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Sen. Tom Cotton says he repeated 'necessary evil' view held by Founding Fathers

by Frank E. Lockwood | July 27, 2020 at 8:57 p.m.
U.S. Sen. Tom Cotton is shown in this file photo.

WASHINGTON — A day after the publication of his comments on slavery sparked a firestorm of criticism, U.S. Sen. Tom Cotton of Arkansas denied Monday he was insensitive, saying he had been recounting the views of the Founding Fathers — not his own — that slavery was a “necessary evil” toward creating the Union.

Appearing on FOX News Monday morning, the Little Rock Republican also challenged the accuracy of statements that had been attributed to him concerning slavery.

Cotton’s comments about human bondage, which first appeared in Sunday’s Arkansas Democrat-Gazette, were quoted at length in that day’s paper.

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The senator is not challenging the accuracy of the original story, his spokesman said Monday afternoon.

In the article, which focused on Cotton’s efforts to block a new school curriculum centered on slavery and its consequences, the senator criticized the way it depicted the nation, but said he didn’t question the topic’s importance.

"We have to study the history of slavery and its role and impact on the development of our country because otherwise we can’t understand our country. As the Founding Fathers said, it was the necessary evil upon which the Union was built, but the Union was built in a way, as [President Abraham] Lincoln said, to put slavery on the course to its ultimate extinction.”

After the article’s publication, the junior senators’ statements on slavery left him trending on Twitter, with more than 100,000 tweets.

Many were critical.

During an interview with Cotton Monday on “Fox and Friends,” co-host Brian Kilmeade read the paragraph about the “necessary evil” of slavery, adding, “Some say that was insensitive.”

“That is fake news, Brian. That is not what I said,” Cotton replied. “What I said is that many founders believed that only with the Union and the Constitution could we put slavery on the path to its ultimate extinction. That’s exactly what Lincoln said.”

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“Senator Cotton’s comments were directed at the 1619 Project’s smears that claimed his statement was insensitive — not the Arkansas Democrat Gazette’s reporting,” his spokesman, James Arnold, said in a written statement. “Describing the Founders’ views is not endorsing or justifying slavery, and once again, the 1619 Project can’t get facts right.”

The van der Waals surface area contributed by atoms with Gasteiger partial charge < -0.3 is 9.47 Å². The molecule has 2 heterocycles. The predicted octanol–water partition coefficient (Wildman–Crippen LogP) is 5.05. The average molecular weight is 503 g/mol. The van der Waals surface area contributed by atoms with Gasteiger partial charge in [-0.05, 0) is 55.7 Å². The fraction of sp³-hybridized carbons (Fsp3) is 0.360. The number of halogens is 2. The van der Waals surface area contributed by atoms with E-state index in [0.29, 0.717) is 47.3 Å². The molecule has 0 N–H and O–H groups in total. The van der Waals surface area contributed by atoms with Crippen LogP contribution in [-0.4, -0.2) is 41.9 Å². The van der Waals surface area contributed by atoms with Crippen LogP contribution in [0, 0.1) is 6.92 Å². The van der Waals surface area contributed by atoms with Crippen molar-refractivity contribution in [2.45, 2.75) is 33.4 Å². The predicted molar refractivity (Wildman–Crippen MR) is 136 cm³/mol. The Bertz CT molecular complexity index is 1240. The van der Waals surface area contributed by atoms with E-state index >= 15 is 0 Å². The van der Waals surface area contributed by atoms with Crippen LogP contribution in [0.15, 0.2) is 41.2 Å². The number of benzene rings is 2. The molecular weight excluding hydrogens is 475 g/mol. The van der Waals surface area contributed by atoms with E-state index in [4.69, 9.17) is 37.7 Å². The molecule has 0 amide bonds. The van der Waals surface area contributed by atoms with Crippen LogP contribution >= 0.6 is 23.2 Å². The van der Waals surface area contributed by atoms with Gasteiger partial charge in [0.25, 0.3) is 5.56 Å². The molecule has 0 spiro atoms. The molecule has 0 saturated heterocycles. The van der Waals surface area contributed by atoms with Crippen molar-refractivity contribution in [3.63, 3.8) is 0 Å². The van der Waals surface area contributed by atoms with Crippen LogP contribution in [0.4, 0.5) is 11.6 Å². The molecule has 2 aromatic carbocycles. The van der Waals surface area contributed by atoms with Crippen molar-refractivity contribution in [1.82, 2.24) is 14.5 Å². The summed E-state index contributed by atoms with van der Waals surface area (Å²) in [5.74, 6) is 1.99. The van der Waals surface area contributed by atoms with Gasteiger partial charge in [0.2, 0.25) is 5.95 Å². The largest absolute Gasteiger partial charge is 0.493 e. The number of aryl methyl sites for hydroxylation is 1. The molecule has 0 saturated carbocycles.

Cotton, who has been mentioned as a possible 2024 presidential candidate, has been sharply critical of the 1619 Project, a New York Times-backed reinterpretation of American history.

Launched on the 400th anniversary of the arrival of slaves in the Virginia colony, the Project “aims to reframe the country’s history by placing the consequences of slavery and the contributions of black Americans at the very center of our national narrative.”

Spearheaded by journalist Nikole Hannah-Jones, it includes essays, poems, photographs and short fiction by a variety of contributors.

A school curriculum based on the Project has been released and is being used in all 50 states, according to the Times and its educational partner, The Pulitzer Center.

Cotton last week introduced legislation to prevent federal funds from being used to teach the 1619 Project curriculum.

In a written statement Monday afternoon, Cotton clarified and expanded on his previous remarks.

"Slavery is an evil institution, in all its forms, in all places, whether in America’s past or around the world today. Of course, slavery itself is never ‘necessary.’ Most of the founders agreed with that. What was necessary in their view was a compromise at the Constitutional Convention for the sake of the Union and the Constitution, which they believed put slavery on the path to ultimate extinction, as Lincoln often said. Because without the Union and the Constitution, there would’ve been no America," Cotton said.

"And without America, without a nation, as Lincoln put it, ‘conceived in Liberty, and dedicated to the proposition that all men are created equal,’ who would’ve freed the slaves in the nineteenth century? Who would’ve saved the world from fascism and communism in the twentieth century? No one would have, that’s who. That’s the history we need to teach our children, the history of a great nation that has always strived, imperfectly but passionately, to live up to our founding creed and to defend human freedom at home and abroad. America is a noble nation, and we should teach our kids to be proud of it," he said.

Read Tuesday's Arkansas Democrat-Gazette for full details. This story has been updated.


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